Indonesian Court Gives Independent Radio Director Suspended Sentence

September 7, 2011 3:07 am Last Updated: October 1, 2015 3:43 pm
Gatot Machali at the microphone at Radio Erabaru's small studio in Batam, Indonesia. (Courtesy of Radio Erabaru)
Gatot Machali at the microphone at Radio Erabaru's small studio in Batam, Indonesia. (Courtesy of Radio Erabaru)

An Indonesian court has followed through on a years-long effort by authorities there to shut down an independent radio station nettlesome to the Chinese communist regime, by finding the station’s broadcaster guilty of administrative violations.

On Sept. 6 the director of the station received a suspended six month jail term with one year of probation.

Gatot Supriyanto Bin Machali has since 2005 run Radio Erabaru located in Batam, Indonesia, whose broadcasts, many in Chinese, feature a good dose of criticism of the human rights record of the Chinese Communist Party.

The lead judge in a group of three of the state court of Batam, Judge Haswandi, read the court’s decision to Machali at 3:30pm. A fine of 50 million Indonesian (US$5,800) rupiah was levied against him—failure to pay would result in Machali spending three months in jail.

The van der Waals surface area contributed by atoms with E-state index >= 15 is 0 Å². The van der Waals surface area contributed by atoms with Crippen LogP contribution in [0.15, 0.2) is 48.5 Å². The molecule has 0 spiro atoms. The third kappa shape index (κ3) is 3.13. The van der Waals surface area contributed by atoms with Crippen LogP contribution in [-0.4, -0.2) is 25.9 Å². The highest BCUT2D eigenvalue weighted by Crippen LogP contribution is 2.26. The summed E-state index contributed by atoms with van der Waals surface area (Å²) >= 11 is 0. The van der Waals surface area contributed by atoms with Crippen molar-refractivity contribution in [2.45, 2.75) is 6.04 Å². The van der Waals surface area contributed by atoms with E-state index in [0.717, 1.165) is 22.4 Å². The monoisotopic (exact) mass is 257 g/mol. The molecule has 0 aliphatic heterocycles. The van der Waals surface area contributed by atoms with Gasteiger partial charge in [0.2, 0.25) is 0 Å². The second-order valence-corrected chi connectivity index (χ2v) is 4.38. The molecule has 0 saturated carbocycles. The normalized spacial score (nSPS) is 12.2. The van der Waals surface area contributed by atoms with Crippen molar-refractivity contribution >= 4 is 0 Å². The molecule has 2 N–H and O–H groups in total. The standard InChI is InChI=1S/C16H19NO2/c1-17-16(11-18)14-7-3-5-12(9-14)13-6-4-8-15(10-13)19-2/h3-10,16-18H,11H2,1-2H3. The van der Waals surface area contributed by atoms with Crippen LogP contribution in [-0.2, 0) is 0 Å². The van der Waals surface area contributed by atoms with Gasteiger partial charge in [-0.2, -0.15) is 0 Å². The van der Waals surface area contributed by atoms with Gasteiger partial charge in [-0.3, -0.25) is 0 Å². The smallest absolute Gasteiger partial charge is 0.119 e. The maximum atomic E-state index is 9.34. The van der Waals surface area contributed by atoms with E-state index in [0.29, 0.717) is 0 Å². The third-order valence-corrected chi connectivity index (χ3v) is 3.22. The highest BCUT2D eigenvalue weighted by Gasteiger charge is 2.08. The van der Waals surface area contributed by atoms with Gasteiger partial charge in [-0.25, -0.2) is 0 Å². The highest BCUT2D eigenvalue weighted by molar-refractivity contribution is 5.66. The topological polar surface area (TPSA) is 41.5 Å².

Machali’s broadcasts are thought to have inspired an April 18, 2007 diplomatic memo by the Chinese Embassy, sent to multiple Indonesian government departments, calling for the station to be shut down.

Beginning in 2008 Indonesian authorities denied the station’s license, and began a process of bureaucratic restrictions. Machali continued his broadcasts, while suing the government in an effort to regain his license. Even though an appeal of his lawsuit had not yet been heard by Indonesia’s Supreme Court, in March 2010 authorities carried out a daytime raid to confiscate the station’s equipment. Machali got more equipment and kept broadcasting.

The government brought charges against Machali in March 2011 for broadcasting without a license, charges that carry a maximum sentence of six years in prison.

The decision noted that it had been proven in court that there are many radio stations in Indonesia broadcasting without licenses or frequency permits. While they also break the law, they are not charged by the authorities, according to the decision.

Those remarks call attention to one of the most salient features of the prosecution against Machali, consistently pointed out by international observers such as Reporters Without Borders, that the case against him was prompted by calls to shut down the station by the Chinese Communist Party.

Machali plans to appeal the verdict, which he can do within seven days. The broadcasts of Radio Erabaru are continuing.